Australia: Performance bonds on WA mining tenements - not all forgiven

Clayton Utz Insights
Last Updated: 23 February 2014
Article by Brett Cohen

Key Points:

For the most part, the introduction of the Mining Rehabilitation Fund will lead to the retirement of some – but not all – unconditional performance bonds.

Draft guidelines have been released that clarify when Western Australian mining tenement holders may still be required to provide unconditional performance bonds to secure rehabilitation obligations, notwithstanding the introduction of the Mining Rehabilitation Fund. The deadline for submissions on the draft guidelines is 20 March 2014.

Background: The Mining Rehabilitation Fund

The Mining Rehabilitation Fund (MRF), under which Western Australian mining tenement holders contribute an annual non-refundable mining rehabilitation levy to the State, comes into effect on a compulsory basis on 1 July 2014.

Prior to the establishment of the MRF, unconditional performance bonds (UPBs) were the primary form of mining security required from tenement holders to protect the State against holders failing to rehabilitate their mining operations.

A UPB is a form of contract between the Minister for Mines and Petroleum and a reputable financial institution (typically a bank), that commits the bank to pay an agreed sum where a tenement holder fails to meet its environmental rehabilitation commitments.

In consideration for providing a UPB on behalf of the tenement holder, the bank will either charge the holder financing fees or, in the case of holders of lower financial standing, require the face value of the UPB to be deposited with the bank. According to the DMP, by 2013 there were nearly 5000 bonded tenements in Western Australia with a total face value of more than $1.2 billion.

What happens to existing UPBs from 1 July 2014?

For the most part, the introduction of the MRF will result in UPBs being retired, with tenement holders no longer having to wear the (not insubstantial) costs of procuring UPBs. However, there are certain circumstances where UPBs will still be required.

To provide clarity and certainty to the mining industry as the compulsory commencement of the MRF draws closer, the Western Australian Department of Mines and Petroleum (DMP) has released draft guidelines on the administration of mining securities outlining:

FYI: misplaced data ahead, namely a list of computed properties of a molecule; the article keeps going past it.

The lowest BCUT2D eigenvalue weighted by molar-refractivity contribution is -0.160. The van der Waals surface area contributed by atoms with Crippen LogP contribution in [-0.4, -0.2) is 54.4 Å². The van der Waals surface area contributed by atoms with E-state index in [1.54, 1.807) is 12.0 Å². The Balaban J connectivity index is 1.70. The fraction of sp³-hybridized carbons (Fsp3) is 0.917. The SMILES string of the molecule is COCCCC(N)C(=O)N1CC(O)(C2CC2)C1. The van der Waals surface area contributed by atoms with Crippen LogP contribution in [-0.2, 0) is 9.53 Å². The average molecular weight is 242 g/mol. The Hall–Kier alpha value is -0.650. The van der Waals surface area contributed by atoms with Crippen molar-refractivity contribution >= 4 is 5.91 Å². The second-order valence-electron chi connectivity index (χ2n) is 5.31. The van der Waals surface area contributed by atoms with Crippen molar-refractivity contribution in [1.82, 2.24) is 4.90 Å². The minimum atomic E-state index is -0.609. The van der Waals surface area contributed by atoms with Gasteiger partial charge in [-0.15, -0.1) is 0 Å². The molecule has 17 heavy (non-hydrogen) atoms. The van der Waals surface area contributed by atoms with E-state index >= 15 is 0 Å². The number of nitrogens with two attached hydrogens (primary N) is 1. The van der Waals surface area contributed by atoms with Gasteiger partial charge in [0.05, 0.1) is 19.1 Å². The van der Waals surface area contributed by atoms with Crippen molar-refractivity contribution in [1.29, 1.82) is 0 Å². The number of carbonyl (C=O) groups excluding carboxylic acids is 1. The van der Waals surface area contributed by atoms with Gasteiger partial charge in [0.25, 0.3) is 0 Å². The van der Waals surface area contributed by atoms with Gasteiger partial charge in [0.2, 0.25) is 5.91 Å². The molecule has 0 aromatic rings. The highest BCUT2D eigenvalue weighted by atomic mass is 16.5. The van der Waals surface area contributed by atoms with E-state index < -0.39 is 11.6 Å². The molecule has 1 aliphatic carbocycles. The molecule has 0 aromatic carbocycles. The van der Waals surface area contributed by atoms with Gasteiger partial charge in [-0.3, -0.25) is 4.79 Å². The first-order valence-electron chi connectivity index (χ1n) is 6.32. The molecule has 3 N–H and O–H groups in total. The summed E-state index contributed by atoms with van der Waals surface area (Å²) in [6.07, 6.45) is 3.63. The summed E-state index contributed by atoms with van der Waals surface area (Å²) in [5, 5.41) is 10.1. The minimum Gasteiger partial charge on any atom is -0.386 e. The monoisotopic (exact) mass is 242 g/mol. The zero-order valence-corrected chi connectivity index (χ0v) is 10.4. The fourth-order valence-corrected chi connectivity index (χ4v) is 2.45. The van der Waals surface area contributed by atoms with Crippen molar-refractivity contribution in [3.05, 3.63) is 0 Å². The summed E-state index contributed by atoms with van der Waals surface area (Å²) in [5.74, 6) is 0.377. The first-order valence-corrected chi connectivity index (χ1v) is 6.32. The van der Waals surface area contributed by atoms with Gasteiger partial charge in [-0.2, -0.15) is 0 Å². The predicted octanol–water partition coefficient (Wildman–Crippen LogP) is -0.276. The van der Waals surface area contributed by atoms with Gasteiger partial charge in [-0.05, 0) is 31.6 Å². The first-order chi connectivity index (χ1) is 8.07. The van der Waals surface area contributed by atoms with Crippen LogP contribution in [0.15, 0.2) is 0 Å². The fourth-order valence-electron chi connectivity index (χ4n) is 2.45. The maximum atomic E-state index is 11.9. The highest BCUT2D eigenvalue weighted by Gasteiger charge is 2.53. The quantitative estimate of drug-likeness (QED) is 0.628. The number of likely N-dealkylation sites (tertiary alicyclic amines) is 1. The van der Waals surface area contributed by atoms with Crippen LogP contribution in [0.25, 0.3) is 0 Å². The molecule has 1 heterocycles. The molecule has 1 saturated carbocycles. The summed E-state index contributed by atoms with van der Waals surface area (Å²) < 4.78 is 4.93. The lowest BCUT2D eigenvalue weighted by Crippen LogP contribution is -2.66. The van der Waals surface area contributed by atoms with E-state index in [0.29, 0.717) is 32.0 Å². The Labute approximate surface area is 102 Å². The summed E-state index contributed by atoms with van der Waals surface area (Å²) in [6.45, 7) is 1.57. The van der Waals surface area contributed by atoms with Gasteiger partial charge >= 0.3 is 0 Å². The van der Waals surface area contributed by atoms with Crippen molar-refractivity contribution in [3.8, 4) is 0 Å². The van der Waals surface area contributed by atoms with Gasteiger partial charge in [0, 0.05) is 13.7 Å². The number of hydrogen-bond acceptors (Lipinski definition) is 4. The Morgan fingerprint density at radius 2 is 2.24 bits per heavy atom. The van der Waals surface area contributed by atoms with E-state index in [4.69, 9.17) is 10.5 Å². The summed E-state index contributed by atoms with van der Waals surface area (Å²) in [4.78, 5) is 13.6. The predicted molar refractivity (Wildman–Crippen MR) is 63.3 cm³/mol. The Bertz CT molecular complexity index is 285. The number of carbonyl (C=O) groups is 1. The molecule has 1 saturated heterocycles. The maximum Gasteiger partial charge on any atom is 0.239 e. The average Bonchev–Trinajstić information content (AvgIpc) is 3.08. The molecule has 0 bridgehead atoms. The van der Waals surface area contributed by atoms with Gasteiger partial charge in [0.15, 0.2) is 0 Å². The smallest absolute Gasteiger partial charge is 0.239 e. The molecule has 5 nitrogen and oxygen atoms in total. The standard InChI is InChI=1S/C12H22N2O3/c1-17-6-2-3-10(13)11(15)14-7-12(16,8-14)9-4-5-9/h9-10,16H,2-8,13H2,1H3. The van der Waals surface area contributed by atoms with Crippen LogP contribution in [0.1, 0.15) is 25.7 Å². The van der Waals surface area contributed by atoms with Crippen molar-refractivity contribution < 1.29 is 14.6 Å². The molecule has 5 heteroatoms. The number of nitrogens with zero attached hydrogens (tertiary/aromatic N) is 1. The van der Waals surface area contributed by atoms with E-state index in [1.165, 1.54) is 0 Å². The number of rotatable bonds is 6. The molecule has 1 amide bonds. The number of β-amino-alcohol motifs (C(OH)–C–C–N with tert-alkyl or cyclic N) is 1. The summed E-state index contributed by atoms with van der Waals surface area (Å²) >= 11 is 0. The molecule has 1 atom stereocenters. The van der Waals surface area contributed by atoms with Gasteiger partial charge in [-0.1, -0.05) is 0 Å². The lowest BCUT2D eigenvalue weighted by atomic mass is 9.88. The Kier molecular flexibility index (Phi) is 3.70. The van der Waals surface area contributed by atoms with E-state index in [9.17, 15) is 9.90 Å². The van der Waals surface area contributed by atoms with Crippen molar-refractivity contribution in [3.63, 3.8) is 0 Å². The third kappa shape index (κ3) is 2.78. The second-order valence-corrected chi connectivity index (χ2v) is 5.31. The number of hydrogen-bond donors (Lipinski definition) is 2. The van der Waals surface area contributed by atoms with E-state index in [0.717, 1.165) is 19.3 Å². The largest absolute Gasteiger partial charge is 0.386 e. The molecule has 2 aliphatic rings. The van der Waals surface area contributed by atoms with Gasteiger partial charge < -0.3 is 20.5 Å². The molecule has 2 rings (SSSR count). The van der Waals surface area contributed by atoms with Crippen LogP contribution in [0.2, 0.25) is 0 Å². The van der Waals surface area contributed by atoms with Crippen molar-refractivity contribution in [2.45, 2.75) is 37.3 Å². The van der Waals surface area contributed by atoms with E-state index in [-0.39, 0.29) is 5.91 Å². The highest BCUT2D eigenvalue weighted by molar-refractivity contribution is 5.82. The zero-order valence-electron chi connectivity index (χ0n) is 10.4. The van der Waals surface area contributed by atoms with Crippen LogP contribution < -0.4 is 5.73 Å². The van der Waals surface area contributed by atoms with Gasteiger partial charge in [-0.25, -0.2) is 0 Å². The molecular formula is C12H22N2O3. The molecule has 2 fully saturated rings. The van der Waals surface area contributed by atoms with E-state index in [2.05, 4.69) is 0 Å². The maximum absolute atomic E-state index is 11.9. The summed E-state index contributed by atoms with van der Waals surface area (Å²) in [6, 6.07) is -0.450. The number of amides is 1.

• the factors the DMP will consider in determining whether to retain or impose a requirement for a UPB on a tenement; and
  • how the DMP determines the value of an UPB which is to be imposed in respect of a tenement.

The draft Guidelines provide that regardless of whether a levy is to be paid by a tenement holder under the MRF, the DMP may retain or impose an UPB where it considers that there is a high risk of the rehabilitation liability reverting to the State. This includes where:

  • a tenement holder has been the subject of an enforcement action under the Mining Act 1978 for failing to comply with environmental obligations;
  • a tenement holder fails to lodge production reports or royalty returns, or fails to pay royalties owing to the DMP within the prescribed time and manner; or
  • a tenement holder has breached reporting or payment obligations under the Mining Rehabilitation Fund Act 2012.

UPB obligations will not be removed if, at the time of the levy assessment, any of the following criteria apply:

  • a tenement holder or controlling business entity is subject to an event of insolvency, reorganisation or under external management (eg. under administration, subject to a receiver or manager, in liquidation, the subject of a winding up order, is under deed of company arrangement or scheme of arrangement, or is in the process of being deregistered);
  • a tenement holder has failed to lodge production reports or royalty returns, or fails to pay royalties owing to the DMP within the prescribed time and manner.

Furthermore, a tenement holder who has been the subject of enforcement action under the Mining Act, has been subject to fines or has been issued with modify or stop work orders, or if the relevant tenement is due for renewal before 1 July 2014, must show cause why UPB obligations should not continue.

The draft Guidelines provide that the DMP will consider whether to apply an UPB on a tenement on a case by case basis, however the type of commodity or the type of disturbance activity undertaken will not be considered in determining whether to impose an UPB.

Under the draft Guidelines, if the DMP determines that a tenement should be subject to an UPB, the tenement holder will be notified in writing outlining the reasons for the application of the bond. The tenement holder will have an opportunity to submit a written response before the due date when the UPB must be provided. A tenement holder can seek a review of the application of an UPB by lodging a written submission to the Director General of the DMP.

A tenement holder under UPB requirements may request that the obligation be removed by outlining details of how the risk factors that led to the UPB being imposed have been mitigated.

How does the DMP calculate the value of an unconditional performance bond?

In determining the value of unconditional performance bonds, the DMP states that it will use the area-based rates set out in the Mining Rehabilitation Fund Regulations, that may be varied in certain circumstances.

Public comments on the Guidelines

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Clayton Utz communications are intended to provide commentary and general information. They should not be relied upon as legal advice. Formal legal advice should be sought in particular transactions or on matters of interest arising from this bulletin. Persons listed may not be admitted in all states and territories.

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